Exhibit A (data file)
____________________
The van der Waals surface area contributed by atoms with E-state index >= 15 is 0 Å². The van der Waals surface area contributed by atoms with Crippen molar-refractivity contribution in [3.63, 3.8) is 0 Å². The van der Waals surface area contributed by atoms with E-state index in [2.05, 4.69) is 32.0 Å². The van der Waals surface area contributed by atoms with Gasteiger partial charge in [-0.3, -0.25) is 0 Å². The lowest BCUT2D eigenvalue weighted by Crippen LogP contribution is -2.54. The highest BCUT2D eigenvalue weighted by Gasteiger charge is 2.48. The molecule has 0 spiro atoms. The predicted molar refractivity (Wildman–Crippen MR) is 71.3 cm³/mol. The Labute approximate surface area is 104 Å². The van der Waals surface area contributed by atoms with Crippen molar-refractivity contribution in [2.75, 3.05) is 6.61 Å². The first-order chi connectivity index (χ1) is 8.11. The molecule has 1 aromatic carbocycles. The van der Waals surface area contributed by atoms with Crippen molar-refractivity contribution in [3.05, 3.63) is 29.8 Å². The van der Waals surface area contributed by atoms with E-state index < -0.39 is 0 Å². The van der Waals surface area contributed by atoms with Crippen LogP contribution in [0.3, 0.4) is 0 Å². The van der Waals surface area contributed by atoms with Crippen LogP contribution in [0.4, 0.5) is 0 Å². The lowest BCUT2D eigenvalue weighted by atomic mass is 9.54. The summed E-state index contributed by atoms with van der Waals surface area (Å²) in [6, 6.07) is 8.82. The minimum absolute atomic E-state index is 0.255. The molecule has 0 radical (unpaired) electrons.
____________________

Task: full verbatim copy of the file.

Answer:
The van der Waals surface area contributed by atoms with E-state index >= 15 is 0 Å². The van der Waals surface area contributed by atoms with Crippen molar-refractivity contribution in [3.63, 3.8) is 0 Å². The van der Waals surface area contributed by atoms with E-state index in [2.05, 4.69) is 32.0 Å². The van der Waals surface area contributed by atoms with Gasteiger partial charge in [-0.3, -0.25) is 0 Å². The lowest BCUT2D eigenvalue weighted by Crippen LogP contribution is -2.54. The highest BCUT2D eigenvalue weighted by Gasteiger charge is 2.48. The molecule has 0 spiro atoms. The predicted molar refractivity (Wildman–Crippen MR) is 71.3 cm³/mol. The Labute approximate surface area is 104 Å². The van der Waals surface area contributed by atoms with Crippen molar-refractivity contribution in [2.75, 3.05) is 6.61 Å². The first-order chi connectivity index (χ1) is 8.11. The molecule has 1 aromatic carbocycles. The van der Waals surface area contributed by atoms with Crippen molar-refractivity contribution in [3.05, 3.63) is 29.8 Å². The van der Waals surface area contributed by atoms with E-state index < -0.39 is 0 Å². The van der Waals surface area contributed by atoms with Crippen LogP contribution in [0.3, 0.4) is 0 Å². The van der Waals surface area contributed by atoms with Crippen LogP contribution in [0.4, 0.5) is 0 Å². The lowest BCUT2D eigenvalue weighted by atomic mass is 9.54. The summed E-state index contributed by atoms with van der Waals surface area (Å²) in [6, 6.07) is 8.82. The minimum absolute atomic E-state index is 0.255. The molecule has 0 radical (unpaired) electrons.